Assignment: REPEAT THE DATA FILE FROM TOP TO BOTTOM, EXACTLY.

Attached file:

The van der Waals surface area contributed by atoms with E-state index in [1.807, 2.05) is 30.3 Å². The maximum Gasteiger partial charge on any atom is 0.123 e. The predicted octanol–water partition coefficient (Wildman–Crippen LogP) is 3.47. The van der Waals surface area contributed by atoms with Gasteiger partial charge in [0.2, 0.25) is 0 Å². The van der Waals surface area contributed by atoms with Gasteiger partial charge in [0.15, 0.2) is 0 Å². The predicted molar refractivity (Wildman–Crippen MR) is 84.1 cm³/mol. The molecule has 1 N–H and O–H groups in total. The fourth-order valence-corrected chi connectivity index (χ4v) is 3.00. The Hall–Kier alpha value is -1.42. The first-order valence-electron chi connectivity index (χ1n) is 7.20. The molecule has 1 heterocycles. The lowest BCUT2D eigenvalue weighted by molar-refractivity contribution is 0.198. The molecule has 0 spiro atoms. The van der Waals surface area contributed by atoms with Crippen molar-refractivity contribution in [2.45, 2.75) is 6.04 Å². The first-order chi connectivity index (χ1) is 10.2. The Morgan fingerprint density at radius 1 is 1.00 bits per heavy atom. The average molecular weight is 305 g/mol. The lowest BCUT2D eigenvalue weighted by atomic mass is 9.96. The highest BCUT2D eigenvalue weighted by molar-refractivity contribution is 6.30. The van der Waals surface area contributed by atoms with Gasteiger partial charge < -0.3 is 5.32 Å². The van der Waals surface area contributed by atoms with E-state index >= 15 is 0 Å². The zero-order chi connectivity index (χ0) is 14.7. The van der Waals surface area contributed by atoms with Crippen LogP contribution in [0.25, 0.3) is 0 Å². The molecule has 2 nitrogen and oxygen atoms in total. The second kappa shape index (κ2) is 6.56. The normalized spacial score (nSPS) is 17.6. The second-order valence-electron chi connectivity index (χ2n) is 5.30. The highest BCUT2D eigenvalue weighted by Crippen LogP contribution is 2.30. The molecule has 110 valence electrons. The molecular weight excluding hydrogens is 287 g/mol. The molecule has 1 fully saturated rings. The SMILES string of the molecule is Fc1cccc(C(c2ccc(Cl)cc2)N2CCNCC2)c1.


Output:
The van der Waals surface area contributed by atoms with E-state index in [1.807, 2.05) is 30.3 Å². The maximum Gasteiger partial charge on any atom is 0.123 e. The predicted octanol–water partition coefficient (Wildman–Crippen LogP) is 3.47. The van der Waals surface area contributed by atoms with Gasteiger partial charge in [0.2, 0.25) is 0 Å². The van der Waals surface area contributed by atoms with Gasteiger partial charge in [0.15, 0.2) is 0 Å². The predicted molar refractivity (Wildman–Crippen MR) is 84.1 cm³/mol. The molecule has 1 N–H and O–H groups in total. The fourth-order valence-corrected chi connectivity index (χ4v) is 3.00. The Hall–Kier alpha value is -1.42. The first-order valence-electron chi connectivity index (χ1n) is 7.20. The molecule has 1 heterocycles. The lowest BCUT2D eigenvalue weighted by molar-refractivity contribution is 0.198. The molecule has 0 spiro atoms. The van der Waals surface area contributed by atoms with Crippen molar-refractivity contribution in [2.45, 2.75) is 6.04 Å². The first-order chi connectivity index (χ1) is 10.2. The Morgan fingerprint density at radius 1 is 1.00 bits per heavy atom. The average molecular weight is 305 g/mol. The lowest BCUT2D eigenvalue weighted by atomic mass is 9.96. The highest BCUT2D eigenvalue weighted by molar-refractivity contribution is 6.30. The van der Waals surface area contributed by atoms with Gasteiger partial charge < -0.3 is 5.32 Å². The van der Waals surface area contributed by atoms with E-state index >= 15 is 0 Å². The zero-order chi connectivity index (χ0) is 14.7. The van der Waals surface area contributed by atoms with Crippen LogP contribution in [0.25, 0.3) is 0 Å². The molecule has 2 nitrogen and oxygen atoms in total. The second kappa shape index (κ2) is 6.56. The normalized spacial score (nSPS) is 17.6. The second-order valence-electron chi connectivity index (χ2n) is 5.30. The highest BCUT2D eigenvalue weighted by Crippen LogP contribution is 2.30. The molecule has 110 valence electrons. The molecular weight excluding hydrogens is 287 g/mol. The molecule has 1 fully saturated rings. The SMILES string of the molecule is Fc1cccc(C(c2ccc(Cl)cc2)N2CCNCC2)c1.